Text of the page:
David Crawford’s long-awaited report into Olympic funding yesterday created the sort of impact — and yelp of pain — in the corridors of the Australian Olympic Committee that Dean Lukin’s 240kg-loaded barbell might have done had he dropped it on John Coates’ foot.
For Crawford’s recommendations that the Federal Government cut back on the funding of some smaller Olympic sports — weightlifting among them — in favour of encouraging greater public participation in sport, and boosting ‘national psyche’ sports such as tennis, cricket, cycling and surf lifesaving, are dramatic and far-reaching.
Essentially, the report is saying to the Government: get serious, it’s time for a rethink on Olympic funding; the AOC’s demand for $109million to maintain a top-five position in the medal table is unrealistic because we are competing in a race with much bigger, more powerful rivals that we cannot hope to win; and the bias towards some Olympic funding — at the expense of other more popular, mainstream sports — made little strategic sense.
Coates, the AOC president, was immediately on the front foot — the one Lukin’s barbell didn’t crush — saying the report insulted everyone who worked hard for the Olympic movement since its nadir in 1976 when the Australian team came back from Montreal with not one gold medal. He said Crawford’s five-person panel was ignorant and disrespectful of Australia’s Olympic traditions and it was un-Australian that we settle for second best.
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But on the surface, it’s hard to take issue with the thrust of Crawford’s report. In fact, most of it makes perfect sense.
At a time when we’ve just emerged from recession, when childhood obesity in Australia is at an all-time high and when some state schools have little or no sporting equipment — let alone PE teachers to supervise that sport — it’s a great moment to be having this debate. And posing the question: as a matter of public policy, should government sports funding subsidise elite athletes and the pursuit of Olympic medals in minor disciplines, or encourage junior sport and popular community team sports such as cricket, the football codes, netball and hockey?
The report says Olympic medals come at great cost — perhaps $15 million per gold medal. That’s an awful lot of money to spend just so the nation can bask in a fleeting moment of glory. How many cricket sets, or footballs, or netball rings would $15million buy for neglected state schools in the country?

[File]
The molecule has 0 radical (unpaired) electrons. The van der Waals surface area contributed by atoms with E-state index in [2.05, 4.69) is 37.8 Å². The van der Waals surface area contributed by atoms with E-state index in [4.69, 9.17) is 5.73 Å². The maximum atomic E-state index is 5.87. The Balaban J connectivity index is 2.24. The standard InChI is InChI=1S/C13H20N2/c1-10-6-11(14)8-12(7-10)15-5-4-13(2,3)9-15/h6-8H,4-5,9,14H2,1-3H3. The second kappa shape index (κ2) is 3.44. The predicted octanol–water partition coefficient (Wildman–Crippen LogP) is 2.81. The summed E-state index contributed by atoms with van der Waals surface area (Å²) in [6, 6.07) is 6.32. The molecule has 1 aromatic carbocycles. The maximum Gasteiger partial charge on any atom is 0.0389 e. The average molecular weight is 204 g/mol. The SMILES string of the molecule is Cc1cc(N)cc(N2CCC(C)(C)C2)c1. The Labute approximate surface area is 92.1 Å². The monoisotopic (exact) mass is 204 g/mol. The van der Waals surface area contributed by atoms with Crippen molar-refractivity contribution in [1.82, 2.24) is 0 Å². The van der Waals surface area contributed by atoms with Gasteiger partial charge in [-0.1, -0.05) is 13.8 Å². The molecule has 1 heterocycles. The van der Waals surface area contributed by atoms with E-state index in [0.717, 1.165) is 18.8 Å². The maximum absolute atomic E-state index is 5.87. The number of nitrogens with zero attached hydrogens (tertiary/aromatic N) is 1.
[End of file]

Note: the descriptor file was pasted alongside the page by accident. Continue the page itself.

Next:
I’ve written about sport for 20 years and covered two Olympic Games — in Sydney and Athens — but I have to say there’s not much in the report with which I can seriously quibble. We all got very excited about the gold medals won by Simon Fairweather (archery), Lauren Burns (taekwondo) and the women’s water polo team in Sydney, and then Suzie Balogh’s trap-shooting gold in Athens, and we shared in their joy. But the brutal truth is for the other 3.9 years in between Olympic Games, we wouldn’t have known, or much cared, how these individuals or teams were performing.
In saying Australia should stop trying to over-achieve on the Olympic medals table — a top-10 finish was more than satisfactory — Crawford’s panel urged a review of the funding of these smaller sports such as taekwondo, archery and water polo. It said the money saved on them would be better spent on projects which benefited the greater sports-playing community. Water polo, for example, received as much high-performance and AIS funding as golf, tennis and lawn bowls combined.
Coates countered by describing the recommendations as an insult to “great Olympic champions” of the past. He asked whether Crawford was suggesting that the gold medals won in Beijing by diver Matt Mitcham, pole vaulter Steve Hooker and kayaker Ken Wallace meant nothing to the Australian people.
Of course they were significant achievements and they did mean something to Australians. But not everything. Once upon a time, our sense of self-worth as a nation might have been tied up in our lofty position on the Olympic medal table. How we consistently punched above our weight and reveled in the vicarious pleasure of giving those Yanks and Russians and East Germans a bloody nose. Not anymore. We’re past that and I reckon most people understand that there are more pressing priorities for government funding.
Coates and his Olympic brethren have clearly been taken aback by this 240-kg reality check. And they’re now behaving like the spoilt child who’s had a toy taken away from them in the sandpit. Their sense of entitlement is breathtaking — and, it has to be said, winning them few new friends in the court of public opinion.